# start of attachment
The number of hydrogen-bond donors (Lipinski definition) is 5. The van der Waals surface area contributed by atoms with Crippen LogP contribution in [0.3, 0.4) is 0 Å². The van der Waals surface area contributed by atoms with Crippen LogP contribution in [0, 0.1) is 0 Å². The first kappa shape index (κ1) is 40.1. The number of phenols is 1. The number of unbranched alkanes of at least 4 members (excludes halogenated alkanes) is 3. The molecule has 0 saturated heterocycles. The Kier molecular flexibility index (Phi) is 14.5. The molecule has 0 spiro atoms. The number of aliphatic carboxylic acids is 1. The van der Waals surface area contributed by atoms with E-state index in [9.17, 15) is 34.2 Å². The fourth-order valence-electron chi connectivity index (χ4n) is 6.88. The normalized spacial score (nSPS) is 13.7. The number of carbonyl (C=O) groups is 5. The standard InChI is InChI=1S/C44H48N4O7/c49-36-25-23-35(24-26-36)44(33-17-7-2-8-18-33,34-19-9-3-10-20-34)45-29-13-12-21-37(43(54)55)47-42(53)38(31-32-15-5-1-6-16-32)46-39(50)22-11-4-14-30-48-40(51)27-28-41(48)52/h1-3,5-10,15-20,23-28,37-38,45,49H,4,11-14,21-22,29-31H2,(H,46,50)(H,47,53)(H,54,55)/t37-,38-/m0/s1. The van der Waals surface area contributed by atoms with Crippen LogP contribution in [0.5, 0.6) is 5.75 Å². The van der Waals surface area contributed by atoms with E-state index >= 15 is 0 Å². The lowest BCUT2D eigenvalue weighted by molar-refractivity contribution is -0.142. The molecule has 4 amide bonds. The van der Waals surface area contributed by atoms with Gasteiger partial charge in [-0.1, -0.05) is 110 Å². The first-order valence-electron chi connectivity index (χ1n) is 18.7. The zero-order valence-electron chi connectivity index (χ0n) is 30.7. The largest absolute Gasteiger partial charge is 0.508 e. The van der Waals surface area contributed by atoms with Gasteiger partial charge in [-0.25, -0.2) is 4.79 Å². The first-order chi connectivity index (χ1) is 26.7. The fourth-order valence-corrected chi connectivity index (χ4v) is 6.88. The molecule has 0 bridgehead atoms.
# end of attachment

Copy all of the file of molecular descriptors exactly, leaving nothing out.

The number of hydrogen-bond donors (Lipinski definition) is 5. The van der Waals surface area contributed by atoms with Crippen LogP contribution in [0.3, 0.4) is 0 Å². The van der Waals surface area contributed by atoms with Crippen LogP contribution in [0, 0.1) is 0 Å². The first kappa shape index (κ1) is 40.1. The number of phenols is 1. The number of unbranched alkanes of at least 4 members (excludes halogenated alkanes) is 3. The molecule has 0 saturated heterocycles. The Kier molecular flexibility index (Phi) is 14.5. The molecule has 0 spiro atoms. The number of aliphatic carboxylic acids is 1. The van der Waals surface area contributed by atoms with E-state index in [9.17, 15) is 34.2 Å². The fourth-order valence-electron chi connectivity index (χ4n) is 6.88. The normalized spacial score (nSPS) is 13.7. The number of carbonyl (C=O) groups is 5. The standard InChI is InChI=1S/C44H48N4O7/c49-36-25-23-35(24-26-36)44(33-17-7-2-8-18-33,34-19-9-3-10-20-34)45-29-13-12-21-37(43(54)55)47-42(53)38(31-32-15-5-1-6-16-32)46-39(50)22-11-4-14-30-48-40(51)27-28-41(48)52/h1-3,5-10,15-20,23-28,37-38,45,49H,4,11-14,21-22,29-31H2,(H,46,50)(H,47,53)(H,54,55)/t37-,38-/m0/s1. The van der Waals surface area contributed by atoms with Crippen LogP contribution in [0.5, 0.6) is 5.75 Å². The van der Waals surface area contributed by atoms with E-state index >= 15 is 0 Å². The lowest BCUT2D eigenvalue weighted by molar-refractivity contribution is -0.142. The molecule has 4 amide bonds. The van der Waals surface area contributed by atoms with Gasteiger partial charge in [-0.1, -0.05) is 110 Å². The first-order valence-electron chi connectivity index (χ1n) is 18.7. The zero-order valence-electron chi connectivity index (χ0n) is 30.7. The largest absolute Gasteiger partial charge is 0.508 e. The van der Waals surface area contributed by atoms with Gasteiger partial charge in [-0.25, -0.2) is 4.79 Å². The first-order chi connectivity index (χ1) is 26.7. The fourth-order valence-corrected chi connectivity index (χ4v) is 6.88. The molecule has 0 bridgehead atoms.